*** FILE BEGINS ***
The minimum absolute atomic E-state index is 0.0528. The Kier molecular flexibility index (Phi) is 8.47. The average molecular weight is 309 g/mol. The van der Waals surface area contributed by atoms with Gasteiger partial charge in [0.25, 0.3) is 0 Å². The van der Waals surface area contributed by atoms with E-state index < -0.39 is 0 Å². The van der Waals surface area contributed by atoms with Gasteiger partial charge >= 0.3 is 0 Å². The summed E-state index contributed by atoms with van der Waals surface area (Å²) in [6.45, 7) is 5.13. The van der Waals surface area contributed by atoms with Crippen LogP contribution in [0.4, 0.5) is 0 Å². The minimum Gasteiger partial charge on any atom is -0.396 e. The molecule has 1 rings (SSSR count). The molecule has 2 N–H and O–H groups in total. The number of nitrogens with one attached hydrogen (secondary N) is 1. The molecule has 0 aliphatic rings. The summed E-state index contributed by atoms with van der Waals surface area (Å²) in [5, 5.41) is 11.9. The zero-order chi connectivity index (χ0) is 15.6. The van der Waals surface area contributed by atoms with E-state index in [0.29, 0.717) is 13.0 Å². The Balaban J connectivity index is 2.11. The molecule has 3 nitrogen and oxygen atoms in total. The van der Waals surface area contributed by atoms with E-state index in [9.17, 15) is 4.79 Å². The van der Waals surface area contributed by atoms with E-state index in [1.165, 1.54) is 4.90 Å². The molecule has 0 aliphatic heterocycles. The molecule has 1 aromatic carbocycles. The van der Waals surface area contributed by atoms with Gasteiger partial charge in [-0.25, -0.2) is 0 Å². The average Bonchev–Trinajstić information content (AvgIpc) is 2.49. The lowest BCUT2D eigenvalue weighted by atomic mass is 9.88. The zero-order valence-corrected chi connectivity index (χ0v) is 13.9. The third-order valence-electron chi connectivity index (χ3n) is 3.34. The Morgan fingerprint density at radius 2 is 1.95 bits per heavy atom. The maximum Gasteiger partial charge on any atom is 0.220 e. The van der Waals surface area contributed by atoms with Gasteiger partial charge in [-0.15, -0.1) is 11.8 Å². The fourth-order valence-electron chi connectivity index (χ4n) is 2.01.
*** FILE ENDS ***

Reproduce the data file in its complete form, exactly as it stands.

The minimum absolute atomic E-state index is 0.0528. The Kier molecular flexibility index (Phi) is 8.47. The average molecular weight is 309 g/mol. The van der Waals surface area contributed by atoms with Gasteiger partial charge in [0.25, 0.3) is 0 Å². The van der Waals surface area contributed by atoms with E-state index < -0.39 is 0 Å². The van der Waals surface area contributed by atoms with Gasteiger partial charge >= 0.3 is 0 Å². The summed E-state index contributed by atoms with van der Waals surface area (Å²) in [6.45, 7) is 5.13. The van der Waals surface area contributed by atoms with Crippen LogP contribution in [0.4, 0.5) is 0 Å². The minimum Gasteiger partial charge on any atom is -0.396 e. The molecule has 1 rings (SSSR count). The molecule has 2 N–H and O–H groups in total. The number of nitrogens with one attached hydrogen (secondary N) is 1. The molecule has 0 aliphatic rings. The summed E-state index contributed by atoms with van der Waals surface area (Å²) in [5, 5.41) is 11.9. The zero-order chi connectivity index (χ0) is 15.6. The van der Waals surface area contributed by atoms with E-state index in [0.29, 0.717) is 13.0 Å². The Balaban J connectivity index is 2.11. The molecule has 3 nitrogen and oxygen atoms in total. The van der Waals surface area contributed by atoms with E-state index in [9.17, 15) is 4.79 Å². The van der Waals surface area contributed by atoms with E-state index in [1.165, 1.54) is 4.90 Å². The molecule has 0 aliphatic heterocycles. The molecule has 1 aromatic carbocycles. The van der Waals surface area contributed by atoms with Gasteiger partial charge in [-0.25, -0.2) is 0 Å². The average Bonchev–Trinajstić information content (AvgIpc) is 2.49. The lowest BCUT2D eigenvalue weighted by atomic mass is 9.88. The zero-order valence-corrected chi connectivity index (χ0v) is 13.9. The third-order valence-electron chi connectivity index (χ3n) is 3.34. The Morgan fingerprint density at radius 2 is 1.95 bits per heavy atom. The maximum Gasteiger partial charge on any atom is 0.220 e. The van der Waals surface area contributed by atoms with Gasteiger partial charge in [-0.15, -0.1) is 11.8 Å². The fourth-order valence-electron chi connectivity index (χ4n) is 2.01.